Written for and published in: Documents — Collecting digital art — Volume 2–2007–2018, Les presses du réel, Dijion, November 2018. Preface by Florian Bouquet and Marie-Claude Chitry-Clerc. Foreword by Valérie Perrin. Texts by Cécile Dazord and Domenico Quaranta. Co-published with the Espace multimédia Gantner. English — French, ISBN: 978–2–37896–019–3.
“Today, one must struggle, not — as Greenberg did — for the preservation of an avant-garde that is self sufficient and focused on the specificities of its means, but rather for the indeterminacy of art’s source code, its dispersion and dissemination, so that it remains impossible to pin down — in opposition to the hyperformatting that, paradoxically, distinguishes kitsch.” i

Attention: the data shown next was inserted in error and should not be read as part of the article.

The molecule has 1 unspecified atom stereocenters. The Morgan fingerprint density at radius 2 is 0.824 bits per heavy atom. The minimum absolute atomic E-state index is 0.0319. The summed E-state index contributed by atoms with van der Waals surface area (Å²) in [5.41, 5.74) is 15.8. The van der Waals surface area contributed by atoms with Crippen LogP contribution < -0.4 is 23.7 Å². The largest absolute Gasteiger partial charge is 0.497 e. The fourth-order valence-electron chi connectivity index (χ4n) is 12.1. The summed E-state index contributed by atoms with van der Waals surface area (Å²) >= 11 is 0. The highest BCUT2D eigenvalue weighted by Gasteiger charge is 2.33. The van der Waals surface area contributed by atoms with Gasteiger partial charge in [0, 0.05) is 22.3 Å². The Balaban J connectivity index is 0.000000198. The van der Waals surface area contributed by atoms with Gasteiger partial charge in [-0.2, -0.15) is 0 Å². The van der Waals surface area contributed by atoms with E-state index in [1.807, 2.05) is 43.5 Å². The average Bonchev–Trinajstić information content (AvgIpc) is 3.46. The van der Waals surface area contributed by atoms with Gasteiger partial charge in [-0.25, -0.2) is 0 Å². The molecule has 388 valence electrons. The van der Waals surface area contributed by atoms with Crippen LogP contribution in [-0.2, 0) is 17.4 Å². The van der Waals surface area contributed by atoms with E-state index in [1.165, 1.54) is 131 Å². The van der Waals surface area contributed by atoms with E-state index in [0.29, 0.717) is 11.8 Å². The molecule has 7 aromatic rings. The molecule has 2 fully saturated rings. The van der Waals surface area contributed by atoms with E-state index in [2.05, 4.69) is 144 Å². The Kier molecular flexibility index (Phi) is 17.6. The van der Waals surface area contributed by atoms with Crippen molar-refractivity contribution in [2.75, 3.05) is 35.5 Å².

Digital art (at the time, mostly identified as Computer Art) came about in the early Sixties as an artistic response to the emergence of the computer and digital media, and as an articulation of one of the most interesting moments in the history of contemporary art — the one that, as it is widely recognized, shaped the contemporary art world and the very notion of contemporary art as we know it. In the effort to go beyond the Art Informel / Abstract Expressionist esperanto, that dominated the previous decade, artists started to look back at the Avantgardes, and to build upon that part of their legacy that was left discarded by the artistic movements active between the two World Wars: their attempt to merge art and life, to bring art everywhere and to make it with all the available means, thus rejecting the traditional media of modern art and experimenting with all available media, either borrowing them from other artistic fields (such as theatre) or from the world of industrial production, mass communication or technological innovation.